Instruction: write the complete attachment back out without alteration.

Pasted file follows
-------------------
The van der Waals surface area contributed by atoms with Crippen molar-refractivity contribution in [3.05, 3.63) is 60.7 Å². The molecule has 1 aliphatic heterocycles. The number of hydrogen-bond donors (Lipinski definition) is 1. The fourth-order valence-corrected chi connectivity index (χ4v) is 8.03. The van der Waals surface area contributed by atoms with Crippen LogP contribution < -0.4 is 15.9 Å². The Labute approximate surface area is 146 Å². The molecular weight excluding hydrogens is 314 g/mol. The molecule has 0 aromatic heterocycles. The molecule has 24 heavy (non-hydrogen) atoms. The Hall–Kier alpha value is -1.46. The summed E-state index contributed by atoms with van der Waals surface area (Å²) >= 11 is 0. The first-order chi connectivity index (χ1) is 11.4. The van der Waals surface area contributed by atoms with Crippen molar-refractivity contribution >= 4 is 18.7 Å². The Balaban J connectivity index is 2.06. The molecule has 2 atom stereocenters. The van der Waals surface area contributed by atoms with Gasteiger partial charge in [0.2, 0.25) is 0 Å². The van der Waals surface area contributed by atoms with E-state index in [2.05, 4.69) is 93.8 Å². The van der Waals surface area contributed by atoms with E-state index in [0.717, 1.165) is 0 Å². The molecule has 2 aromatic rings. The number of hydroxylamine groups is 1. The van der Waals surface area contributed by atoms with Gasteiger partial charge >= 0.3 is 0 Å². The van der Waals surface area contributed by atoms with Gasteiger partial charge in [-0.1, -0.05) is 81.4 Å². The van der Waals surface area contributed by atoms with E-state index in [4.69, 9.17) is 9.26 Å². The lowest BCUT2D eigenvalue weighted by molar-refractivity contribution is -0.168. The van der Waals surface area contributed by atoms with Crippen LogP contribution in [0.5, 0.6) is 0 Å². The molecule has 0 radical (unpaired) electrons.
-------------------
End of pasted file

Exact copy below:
The van der Waals surface area contributed by atoms with Crippen molar-refractivity contribution in [3.05, 3.63) is 60.7 Å². The molecule has 1 aliphatic heterocycles. The number of hydrogen-bond donors (Lipinski definition) is 1. The fourth-order valence-corrected chi connectivity index (χ4v) is 8.03. The van der Waals surface area contributed by atoms with Crippen LogP contribution < -0.4 is 15.9 Å². The Labute approximate surface area is 146 Å². The molecular weight excluding hydrogens is 314 g/mol. The molecule has 0 aromatic heterocycles. The molecule has 24 heavy (non-hydrogen) atoms. The Hall–Kier alpha value is -1.46. The summed E-state index contributed by atoms with van der Waals surface area (Å²) >= 11 is 0. The first-order chi connectivity index (χ1) is 11.4. The van der Waals surface area contributed by atoms with Crippen molar-refractivity contribution >= 4 is 18.7 Å². The Balaban J connectivity index is 2.06. The molecule has 2 atom stereocenters. The van der Waals surface area contributed by atoms with Gasteiger partial charge in [0.2, 0.25) is 0 Å². The van der Waals surface area contributed by atoms with E-state index in [2.05, 4.69) is 93.8 Å². The van der Waals surface area contributed by atoms with E-state index in [0.717, 1.165) is 0 Å². The molecule has 2 aromatic rings. The number of hydroxylamine groups is 1. The van der Waals surface area contributed by atoms with Gasteiger partial charge >= 0.3 is 0 Å². The van der Waals surface area contributed by atoms with Gasteiger partial charge in [-0.1, -0.05) is 81.4 Å². The van der Waals surface area contributed by atoms with E-state index in [4.69, 9.17) is 9.26 Å². The lowest BCUT2D eigenvalue weighted by molar-refractivity contribution is -0.168. The van der Waals surface area contributed by atoms with Crippen LogP contribution in [0.5, 0.6) is 0 Å². The molecule has 0 radical (unpaired) electrons.